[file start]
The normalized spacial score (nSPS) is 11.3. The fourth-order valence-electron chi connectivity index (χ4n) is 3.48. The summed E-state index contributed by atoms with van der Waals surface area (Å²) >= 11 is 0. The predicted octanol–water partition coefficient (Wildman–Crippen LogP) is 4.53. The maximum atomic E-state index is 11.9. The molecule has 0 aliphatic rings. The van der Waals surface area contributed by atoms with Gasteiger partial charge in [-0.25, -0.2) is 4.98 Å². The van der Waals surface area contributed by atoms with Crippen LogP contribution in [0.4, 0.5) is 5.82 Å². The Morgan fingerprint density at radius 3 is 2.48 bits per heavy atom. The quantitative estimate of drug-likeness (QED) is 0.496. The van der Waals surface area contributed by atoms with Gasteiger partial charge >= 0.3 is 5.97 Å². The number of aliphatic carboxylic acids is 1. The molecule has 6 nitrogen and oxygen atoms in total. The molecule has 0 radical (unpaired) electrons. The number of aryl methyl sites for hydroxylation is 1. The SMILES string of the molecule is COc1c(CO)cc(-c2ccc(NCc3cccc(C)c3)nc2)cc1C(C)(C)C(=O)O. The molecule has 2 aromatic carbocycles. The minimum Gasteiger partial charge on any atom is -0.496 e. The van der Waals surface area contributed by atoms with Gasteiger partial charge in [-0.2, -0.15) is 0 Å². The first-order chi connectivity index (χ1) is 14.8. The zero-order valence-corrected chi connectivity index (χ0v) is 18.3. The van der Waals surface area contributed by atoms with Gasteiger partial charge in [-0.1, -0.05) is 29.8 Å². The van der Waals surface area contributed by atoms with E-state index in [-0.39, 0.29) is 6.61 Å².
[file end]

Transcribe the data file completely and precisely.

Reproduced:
The normalized spacial score (nSPS) is 11.3. The fourth-order valence-electron chi connectivity index (χ4n) is 3.48. The summed E-state index contributed by atoms with van der Waals surface area (Å²) >= 11 is 0. The predicted octanol–water partition coefficient (Wildman–Crippen LogP) is 4.53. The maximum atomic E-state index is 11.9. The molecule has 0 aliphatic rings. The van der Waals surface area contributed by atoms with Gasteiger partial charge in [-0.25, -0.2) is 4.98 Å². The van der Waals surface area contributed by atoms with Crippen LogP contribution in [0.4, 0.5) is 5.82 Å². The Morgan fingerprint density at radius 3 is 2.48 bits per heavy atom. The quantitative estimate of drug-likeness (QED) is 0.496. The van der Waals surface area contributed by atoms with Gasteiger partial charge >= 0.3 is 5.97 Å². The number of aliphatic carboxylic acids is 1. The molecule has 6 nitrogen and oxygen atoms in total. The molecule has 0 radical (unpaired) electrons. The number of aryl methyl sites for hydroxylation is 1. The SMILES string of the molecule is COc1c(CO)cc(-c2ccc(NCc3cccc(C)c3)nc2)cc1C(C)(C)C(=O)O. The molecule has 2 aromatic carbocycles. The minimum Gasteiger partial charge on any atom is -0.496 e. The van der Waals surface area contributed by atoms with Gasteiger partial charge in [-0.2, -0.15) is 0 Å². The first-order chi connectivity index (χ1) is 14.8. The zero-order valence-corrected chi connectivity index (χ0v) is 18.3. The van der Waals surface area contributed by atoms with Gasteiger partial charge in [-0.1, -0.05) is 29.8 Å². The van der Waals surface area contributed by atoms with E-state index in [-0.39, 0.29) is 6.61 Å².